As far as the future goes, I wonder what effect Covid 19 will have on live performances. For instance, will people be satisfied to watch a screen instead of going out to a venue, will virtual reality take the place of live music? I'm very happy with the vibrant growth of the worldwide blues community and with the broadening of the boundaries of 'what is blues music'. On the other hand, the arguing about cultural appropriation leaves me in the limbo of my cultural whiteness. But the truth is that musicians themselves in my day paid little if any attention to it. Making music together is part of the American experience, both in the North and in the South. But we should always remember and honor those on whose shoulders we stand. So thank you to founders of our blues roots.
What touched (emotionally) you from your time in India's ashram and Pacific Ocean's islands? (Photo: Fred Hostetler and Hindu priest working out a chanting, India)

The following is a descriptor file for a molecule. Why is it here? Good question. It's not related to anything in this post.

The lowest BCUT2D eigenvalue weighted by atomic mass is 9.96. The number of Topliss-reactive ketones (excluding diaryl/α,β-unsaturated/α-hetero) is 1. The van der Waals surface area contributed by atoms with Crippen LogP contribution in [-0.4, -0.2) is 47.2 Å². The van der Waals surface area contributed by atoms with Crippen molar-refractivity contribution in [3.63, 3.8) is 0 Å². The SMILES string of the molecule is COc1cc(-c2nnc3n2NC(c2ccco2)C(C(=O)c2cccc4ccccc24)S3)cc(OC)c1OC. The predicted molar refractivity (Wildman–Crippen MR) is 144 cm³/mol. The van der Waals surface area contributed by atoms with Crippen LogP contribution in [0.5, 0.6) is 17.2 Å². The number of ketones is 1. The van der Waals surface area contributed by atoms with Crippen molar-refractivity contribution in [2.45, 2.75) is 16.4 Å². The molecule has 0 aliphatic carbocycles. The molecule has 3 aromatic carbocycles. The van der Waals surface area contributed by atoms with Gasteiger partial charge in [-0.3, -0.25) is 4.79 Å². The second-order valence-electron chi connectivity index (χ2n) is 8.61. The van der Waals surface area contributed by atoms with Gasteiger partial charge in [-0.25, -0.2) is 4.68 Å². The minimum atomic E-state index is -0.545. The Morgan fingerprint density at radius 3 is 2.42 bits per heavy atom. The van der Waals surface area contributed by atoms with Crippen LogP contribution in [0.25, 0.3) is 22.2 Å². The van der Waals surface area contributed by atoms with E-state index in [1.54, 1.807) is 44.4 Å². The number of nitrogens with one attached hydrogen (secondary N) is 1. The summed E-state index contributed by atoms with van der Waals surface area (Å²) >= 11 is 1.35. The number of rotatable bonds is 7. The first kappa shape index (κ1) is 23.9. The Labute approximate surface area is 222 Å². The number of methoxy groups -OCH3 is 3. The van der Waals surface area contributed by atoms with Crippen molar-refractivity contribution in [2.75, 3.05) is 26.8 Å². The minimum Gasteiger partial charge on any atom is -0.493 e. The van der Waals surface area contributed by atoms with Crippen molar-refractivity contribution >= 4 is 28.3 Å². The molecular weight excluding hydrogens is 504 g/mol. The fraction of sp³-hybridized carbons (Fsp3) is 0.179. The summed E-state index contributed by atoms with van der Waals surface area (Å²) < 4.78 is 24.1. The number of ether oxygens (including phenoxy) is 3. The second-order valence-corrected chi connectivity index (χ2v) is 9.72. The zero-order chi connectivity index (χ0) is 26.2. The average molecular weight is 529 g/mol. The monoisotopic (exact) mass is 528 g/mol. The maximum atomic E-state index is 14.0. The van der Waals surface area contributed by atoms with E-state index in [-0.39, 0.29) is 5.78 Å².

Let me start with India. My 17 years in India was a journey of self-discovery after I was asked to leave the band which I had managed, booked, helped produce and engineer, and been the rhythm guitarist and co-writer of 4 albums. I experienced the feel and feelings of Indian music from bhajans to Bollywood. I detached from years of working all kinds of band gigs and listening to western music. I immersed myself in learning a different culture and its music. I went 'inside'. What emerged was a sense of the interconnectedness of everything and how actions can have unknown consequences. Pop trends of the USA passed me by and like Rip Van Winkle, I woke up to a totally changed music and business landscape. There were astonishing changes in the way music was made, recorded, and marketed. CDBaby was pioneering a path for Independent musicians to release, market, and eke out a career. Independent musicians were accounting for an increasingly large share of the industry. It was amazing, and so was the MacBook Pro that my old band mate Eric Troyer said I should buy for recording. After the solitude of ashram life in southern India, an island just north of Seattle in the Pacific Northwest was the perfect spot to re-enter western-style life. The inner life could be nourished there while the outer natural world could provide some solace from the constant use of screens, iPhones, smart TV’s, politics, and the stress of facing the learning curve and coming up to speed in a changed world. Haven't quite succeeded with that, but the burst of creativity I have experienced is gratifying.